There are two types of larger batteries, but really only one of them is suitable for total loss system use. A car battery is obviously larger than the Ural's OEM battery and can provide power for several hours before the voltage falls below useable limits, but the problem is it is designed for use with an alternator that constantly keeps it topped up. Constant discharge/charge cycles in a total loss application will greatly reduce the life of the battery because it is not designed for this type of abuse. But the other type of battery is - a "deep cycle" battery is designed specifically for applications that rely on battery power alone, like an electric trolling motor for a fishing boat or the DC power system in an RV motor home. These batteries are built to handle repeated total discharge/charge cycles, aka "deep cycles", so that is why I decided to use one for my total loss system.

Before I did that, I had to figure out what size and rating of a battery I'd need for my situation and that meant figuring out how much power draw the Ural would require in normal and a "worst case" scenarios, then matching that to a suitable battery. I did this by figuring out the current draw of all the components for both cases...

Normal running conditions
55W - sealed beam Halogen (low beam)
78W - three 1156 running lights
6W - two 3W dash lights
18W - ignition system
157W = 13A Total
194W = 16A Total with electric vest
Full load conditions
65W - sealed beam Halogen (high beam)
56W - two 1157 brake lights
78W - three 1156 running lights
26W - two 1156 signal lights
6W - two 3W dash lights
37W - electric vest
18W - ignition system
286W = 24A Total



Note that I did not include the current draw of the electric starter - more on that in a bit. Once I had these numbers, the next step was to figure out which deep cycle marine battery was capable of producing enough reserve power to handle the full load conditions as long as possible. This is where the research got a bit tricky, because there are several methods by which batteries are rated. For example, Amp Hours is a measure of how much power a battery can supply and maintain for a set time period before dropping below its rated voltage. Cold Cranking Amps is a measure of how much current a battery can supply for a 30 second period at -18C. Reserve Capacity Minutes is a measure of how long a battery can provide a steady 25a supply at 27C before dropping below 10.5 Volts. The Amp Hour method used to be the standard means of rating in North America, but because the testing conditions varied widely from manufacturer to manufacturer, it eventually was replaced by the Cold Cranking Amps and Reserve Capacity Minutes methods. Armed with that knowledge, I looked at several batteries and settled on a marine deep cycle with a Reserve Capacity Minutes rating of 120. In other words, under full load conditions this battery would power the Ural for two hours before dropping below 10.5 Volts.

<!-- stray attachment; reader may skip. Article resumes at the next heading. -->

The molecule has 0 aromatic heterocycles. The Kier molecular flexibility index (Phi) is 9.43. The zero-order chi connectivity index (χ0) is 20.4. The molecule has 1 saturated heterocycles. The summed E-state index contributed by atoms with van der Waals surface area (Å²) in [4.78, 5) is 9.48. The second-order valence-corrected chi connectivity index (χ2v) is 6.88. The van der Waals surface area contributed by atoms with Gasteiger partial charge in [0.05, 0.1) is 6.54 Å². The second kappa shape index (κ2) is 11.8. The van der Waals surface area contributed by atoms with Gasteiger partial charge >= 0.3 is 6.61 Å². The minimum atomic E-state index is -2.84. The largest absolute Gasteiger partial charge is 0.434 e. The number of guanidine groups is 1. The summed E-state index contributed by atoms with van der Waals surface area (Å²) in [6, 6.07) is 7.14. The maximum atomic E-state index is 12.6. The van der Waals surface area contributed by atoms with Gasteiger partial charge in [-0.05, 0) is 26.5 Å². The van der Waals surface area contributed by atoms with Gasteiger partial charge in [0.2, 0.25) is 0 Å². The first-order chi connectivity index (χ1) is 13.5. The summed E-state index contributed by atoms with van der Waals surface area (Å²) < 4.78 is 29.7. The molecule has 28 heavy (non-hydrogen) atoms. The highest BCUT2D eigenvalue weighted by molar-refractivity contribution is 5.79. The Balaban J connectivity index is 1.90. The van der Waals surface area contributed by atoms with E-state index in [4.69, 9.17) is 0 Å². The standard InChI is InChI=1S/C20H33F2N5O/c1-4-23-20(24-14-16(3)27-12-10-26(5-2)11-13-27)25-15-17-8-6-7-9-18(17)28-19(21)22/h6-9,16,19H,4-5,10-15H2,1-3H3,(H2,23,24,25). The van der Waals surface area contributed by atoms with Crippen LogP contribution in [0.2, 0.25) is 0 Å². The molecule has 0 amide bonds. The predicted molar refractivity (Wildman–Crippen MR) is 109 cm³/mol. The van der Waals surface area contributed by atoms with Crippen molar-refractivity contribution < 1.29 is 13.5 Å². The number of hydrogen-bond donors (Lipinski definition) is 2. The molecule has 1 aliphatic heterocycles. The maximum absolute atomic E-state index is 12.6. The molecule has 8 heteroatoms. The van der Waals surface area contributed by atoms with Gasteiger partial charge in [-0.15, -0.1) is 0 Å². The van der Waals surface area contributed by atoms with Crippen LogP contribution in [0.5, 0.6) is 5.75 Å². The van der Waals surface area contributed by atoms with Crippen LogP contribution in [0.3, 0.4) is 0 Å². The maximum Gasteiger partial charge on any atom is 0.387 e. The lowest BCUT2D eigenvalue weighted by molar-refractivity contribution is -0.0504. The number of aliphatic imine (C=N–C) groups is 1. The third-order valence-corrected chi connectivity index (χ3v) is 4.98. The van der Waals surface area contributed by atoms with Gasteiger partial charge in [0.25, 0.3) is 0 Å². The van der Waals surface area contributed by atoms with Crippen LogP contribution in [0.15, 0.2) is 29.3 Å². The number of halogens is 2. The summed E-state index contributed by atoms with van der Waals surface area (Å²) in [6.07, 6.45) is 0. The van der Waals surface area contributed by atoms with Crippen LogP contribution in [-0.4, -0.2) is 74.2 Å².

Realistically, though, the time frame would be longer because I would not be sitting for two hours with the brake lights, the signal lights on and the headlight on high beam, so the current draw would be less than 20A. Also, I could shut off the headlight and electric vest if I noticed the power beginning to fade, giving a bit more time to get home. Under normal operating conditions I estimated around 5-6 hours of useable battery power before having to shut off the headlight and electric vest and probably 6-8 hours before the ignition would cease to operate. The Ural's ignition system will function down to around 7 Volts, by the way.